Local government

Local government in South Carolina consists of general-purpose governments and special-purpose governments. Counties and municipalities comprise the general-purpose governments. Special-purpose governments in South Carolina include school districts and special-purpose districts.

Local government in South Carolina consists of general-purpose governments and special-purpose governments. Counties and municipalities comprise the general-purpose governments. Special-purpose governments in South Carolina include school districts and special-purpose districts.

Municipalities and counties are political subdivisions of the state. The state constitution and statutes specify the basic governance structure and the general powers, duties, and authorities of counties and municipalities. The most notable piece of legislation defining their structure and authority is the Local Government Act of 1975. Each county in South Carolina operates under one of four forms of government: council, council-supervisor, council-administrator, or council-manager. Municipalities have three options: the council (weak mayor), mayor-council (strong mayor), or council-manager form. The major difference between these forms of local government is where administrative/executive authority lies. In other words, the authority resides either with the council or with an elected official, such as the mayor or county supervisor, or with an appointed manager or administrator.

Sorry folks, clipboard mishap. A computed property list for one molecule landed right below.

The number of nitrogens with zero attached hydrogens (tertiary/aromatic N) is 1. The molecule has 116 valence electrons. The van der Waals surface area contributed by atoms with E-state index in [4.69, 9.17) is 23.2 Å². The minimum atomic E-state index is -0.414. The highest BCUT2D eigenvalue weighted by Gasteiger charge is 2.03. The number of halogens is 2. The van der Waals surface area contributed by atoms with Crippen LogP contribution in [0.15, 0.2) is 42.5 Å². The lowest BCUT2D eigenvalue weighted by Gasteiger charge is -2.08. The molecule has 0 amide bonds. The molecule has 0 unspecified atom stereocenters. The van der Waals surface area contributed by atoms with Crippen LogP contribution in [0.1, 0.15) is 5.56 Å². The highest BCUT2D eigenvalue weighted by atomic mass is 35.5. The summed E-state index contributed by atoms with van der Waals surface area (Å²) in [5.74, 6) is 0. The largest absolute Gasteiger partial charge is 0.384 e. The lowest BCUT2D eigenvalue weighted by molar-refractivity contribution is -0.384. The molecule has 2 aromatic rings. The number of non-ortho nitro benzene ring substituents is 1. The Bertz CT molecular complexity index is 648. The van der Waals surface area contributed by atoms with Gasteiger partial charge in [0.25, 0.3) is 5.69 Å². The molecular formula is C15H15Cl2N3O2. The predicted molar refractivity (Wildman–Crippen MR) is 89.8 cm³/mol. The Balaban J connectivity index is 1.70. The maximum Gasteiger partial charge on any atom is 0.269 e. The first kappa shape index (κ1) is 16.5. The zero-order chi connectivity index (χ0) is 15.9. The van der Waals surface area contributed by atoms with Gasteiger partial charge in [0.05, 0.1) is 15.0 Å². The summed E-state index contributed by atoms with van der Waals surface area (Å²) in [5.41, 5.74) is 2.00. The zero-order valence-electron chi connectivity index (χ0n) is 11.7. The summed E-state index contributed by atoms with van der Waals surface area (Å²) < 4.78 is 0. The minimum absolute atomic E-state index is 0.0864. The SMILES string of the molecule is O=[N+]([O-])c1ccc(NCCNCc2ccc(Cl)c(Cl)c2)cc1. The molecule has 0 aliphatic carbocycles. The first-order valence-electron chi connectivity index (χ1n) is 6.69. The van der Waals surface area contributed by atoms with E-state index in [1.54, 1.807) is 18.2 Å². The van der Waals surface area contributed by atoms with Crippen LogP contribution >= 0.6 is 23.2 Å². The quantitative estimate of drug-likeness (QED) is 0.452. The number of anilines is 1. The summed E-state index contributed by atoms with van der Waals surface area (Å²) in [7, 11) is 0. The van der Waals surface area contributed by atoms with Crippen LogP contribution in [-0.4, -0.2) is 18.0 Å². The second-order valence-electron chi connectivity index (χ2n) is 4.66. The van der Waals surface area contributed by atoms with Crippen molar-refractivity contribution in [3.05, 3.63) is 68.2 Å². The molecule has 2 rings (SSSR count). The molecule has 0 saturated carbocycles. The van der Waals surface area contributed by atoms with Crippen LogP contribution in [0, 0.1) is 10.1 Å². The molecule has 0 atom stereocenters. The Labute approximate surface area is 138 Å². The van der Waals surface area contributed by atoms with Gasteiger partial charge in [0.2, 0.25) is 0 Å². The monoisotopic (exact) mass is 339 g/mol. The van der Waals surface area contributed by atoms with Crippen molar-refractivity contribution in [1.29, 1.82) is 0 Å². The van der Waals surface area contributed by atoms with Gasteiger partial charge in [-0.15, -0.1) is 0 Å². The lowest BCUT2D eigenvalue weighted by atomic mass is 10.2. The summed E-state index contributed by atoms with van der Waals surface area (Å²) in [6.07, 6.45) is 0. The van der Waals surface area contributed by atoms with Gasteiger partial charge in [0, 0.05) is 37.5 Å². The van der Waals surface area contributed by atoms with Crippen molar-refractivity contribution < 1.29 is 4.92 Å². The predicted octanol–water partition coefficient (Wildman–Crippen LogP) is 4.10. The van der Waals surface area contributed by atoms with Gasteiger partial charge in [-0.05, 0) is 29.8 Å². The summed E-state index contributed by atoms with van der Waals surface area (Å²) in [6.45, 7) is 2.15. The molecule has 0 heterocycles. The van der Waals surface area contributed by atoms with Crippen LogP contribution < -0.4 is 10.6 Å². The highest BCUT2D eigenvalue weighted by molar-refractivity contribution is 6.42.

The constitution and state statutes grant counties and municipalities the authority to exercise broad “police powers.” These powers allow them to legislate for the purpose of regulating public health, safety, welfare, morals, and abatements of nuisances, so long as such regulations do not contradict the constitutional and statutory rights of citizens and general state law. The constitution and state statutes also grant counties and municipalities significant and broad latitude and authority to provide services based on the needs and expectations of their citizens. The majority of governmental services that affect the day-to-day lives of citizens are provided by general-purpose local governments–for example, fire and police protection, emergency medical services, infrastructure (water, sewer, drainage, streets, and sidewalks, for instance), parks and recreation, and cultural activities. The notable exception is public education, which is provided at the local government level by the school districts. County and municipal governments in South Carolina employ in excess of thirty thousand citizens to deliver these services.